In my revised cookbook, I suddenly ended up with an entire chapter dedicated to Dwarves; this soup found a home there. Way back before that pesky Balrog moved in, I’ll bet that Dwarf chefs probably appreciated large slabs of meat, and I have a feeling that hams would have been mighty popular.
You can always add a little water or broth, if the soup becomes too thick as a leftover. This is a great dish for cold weather, and goes well with any sort of bread product you can imagine. Around the holidays, I often purchase a large spiral-sliced ham, which leaves you with the perfect bone to make up this soup.
Greenway Split Pea Soup
I’m speaking as Barliman Butterbur here:
“Serving as many meaty platters as we do, here at the Pony, we always end up with ham bone leftovers. Then, of course, we sometimes have extra cabbage around even though our coleslaw is a bestseller (one day, I’ll have to share that recipe with you…). We never want to waste anything and we also happen to love a good old split pea soup around here. This is named for the road leading to Bree; travelers often need a hearty bowl of piping hot soup after a long trip…”
- 2 quarts low-sodium chicken broth
- 3-4 cups onions, diced
- 1 pound split peas, rinsed and sorted
- 1 very meaty ham bone ***
- 1½ cups celery, cut into ¼” slices
- 1½ cups carrots, peeled and cut into ¼” slices
- 1 pound potatoes, peeled (or not, depending on the variety you use) and cut into ½” cubes
- 4 cups cabbage, coarsely chopped
- 1 teaspoon pepper
- 1 teaspoon dry marjoram (or 2 tablespoons fresh marjoram, minced)
- ½ teaspoon salt
In a 6-quart saucepan, combine the broth, onions, peas, and ham bone. Bring to a boil, then lower heat to a simmer, cover, and cook 45 minutes. Turn the bone over halfway through cooking. Remove the bone (brush off any stray onions and peas and return them to the pot) and place it in a bowl to cool off. Add the remaining ingredients to the saucepan; bring to a boil again. Reduce heat to low, cover, and simmer 20 minutes.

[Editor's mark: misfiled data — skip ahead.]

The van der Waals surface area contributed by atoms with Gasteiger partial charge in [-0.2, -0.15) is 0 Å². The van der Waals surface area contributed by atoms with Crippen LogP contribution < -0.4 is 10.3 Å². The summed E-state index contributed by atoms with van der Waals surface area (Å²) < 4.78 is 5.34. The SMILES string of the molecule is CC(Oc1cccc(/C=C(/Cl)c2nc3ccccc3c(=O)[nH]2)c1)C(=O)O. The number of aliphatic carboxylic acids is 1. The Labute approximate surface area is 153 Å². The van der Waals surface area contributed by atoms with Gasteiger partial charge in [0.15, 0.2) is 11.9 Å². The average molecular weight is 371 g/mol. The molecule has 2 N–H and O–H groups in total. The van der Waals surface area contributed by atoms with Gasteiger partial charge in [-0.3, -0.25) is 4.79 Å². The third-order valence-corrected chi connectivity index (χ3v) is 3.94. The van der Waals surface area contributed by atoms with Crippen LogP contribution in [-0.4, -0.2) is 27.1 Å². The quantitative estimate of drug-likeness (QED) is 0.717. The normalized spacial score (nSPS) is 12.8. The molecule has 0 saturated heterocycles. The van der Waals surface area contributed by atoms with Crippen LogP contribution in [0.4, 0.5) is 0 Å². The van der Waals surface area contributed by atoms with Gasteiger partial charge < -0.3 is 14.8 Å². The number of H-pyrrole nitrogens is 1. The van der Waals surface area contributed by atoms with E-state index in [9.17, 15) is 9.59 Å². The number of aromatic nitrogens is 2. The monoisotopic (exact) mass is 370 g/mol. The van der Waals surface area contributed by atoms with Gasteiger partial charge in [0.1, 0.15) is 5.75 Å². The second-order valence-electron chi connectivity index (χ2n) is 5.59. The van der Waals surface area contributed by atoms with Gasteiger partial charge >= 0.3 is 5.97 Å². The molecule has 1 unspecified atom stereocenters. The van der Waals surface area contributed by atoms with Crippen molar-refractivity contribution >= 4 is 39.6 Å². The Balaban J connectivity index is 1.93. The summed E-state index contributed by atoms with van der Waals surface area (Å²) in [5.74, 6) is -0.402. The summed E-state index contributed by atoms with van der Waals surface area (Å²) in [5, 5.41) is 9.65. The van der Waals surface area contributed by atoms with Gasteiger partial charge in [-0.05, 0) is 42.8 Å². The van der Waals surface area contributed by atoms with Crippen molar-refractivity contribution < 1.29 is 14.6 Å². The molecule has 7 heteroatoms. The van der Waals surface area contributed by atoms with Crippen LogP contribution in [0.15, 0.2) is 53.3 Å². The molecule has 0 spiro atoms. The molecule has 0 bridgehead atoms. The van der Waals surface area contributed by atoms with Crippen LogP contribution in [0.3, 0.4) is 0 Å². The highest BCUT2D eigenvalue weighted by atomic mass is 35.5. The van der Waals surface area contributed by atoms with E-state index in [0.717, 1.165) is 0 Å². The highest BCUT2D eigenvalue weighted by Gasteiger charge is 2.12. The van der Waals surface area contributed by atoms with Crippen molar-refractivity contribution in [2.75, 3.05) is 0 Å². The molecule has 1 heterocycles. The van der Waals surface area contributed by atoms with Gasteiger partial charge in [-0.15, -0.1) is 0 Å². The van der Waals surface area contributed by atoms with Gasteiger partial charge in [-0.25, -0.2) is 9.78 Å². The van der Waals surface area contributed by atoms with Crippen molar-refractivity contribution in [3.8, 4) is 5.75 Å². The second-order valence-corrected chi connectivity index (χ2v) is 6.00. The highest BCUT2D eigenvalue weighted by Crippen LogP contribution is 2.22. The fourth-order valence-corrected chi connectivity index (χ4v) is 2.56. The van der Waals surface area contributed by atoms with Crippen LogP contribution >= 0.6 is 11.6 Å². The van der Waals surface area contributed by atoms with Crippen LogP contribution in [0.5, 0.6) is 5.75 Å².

Meanwhile, remove as much meat as you can from the bone and chop coarsely. You should end up with anywhere from 2 to 4 cups of meat. Add this to the soup and raise heat to medium. Cook, uncovered for 15-20 minutes, until your vegetables are tender. Stir occasionally. Blend 3 cups until smooth and add this back to the saucepan. Adjust seasonings, if desired, but be careful doing so since you can’t really tell how salty your ham might be. Cover and refrigerate leftovers; do not freeze, because your potatoes will end up mushy. It will keep well in the fridge for a week or so. Serves 8-10.
*** Use a bone from a 10-12 pound ham, which will probably end up weighing about 2 pounds. I usually use a spiral-cut ham and leave quite a bit of meat on the bone.
Astrid Tuttle Winegar
Author, Cooking for Halflings & Monsters: 111 Comfy, Cozy Recipes for Fantasy-Loving Souls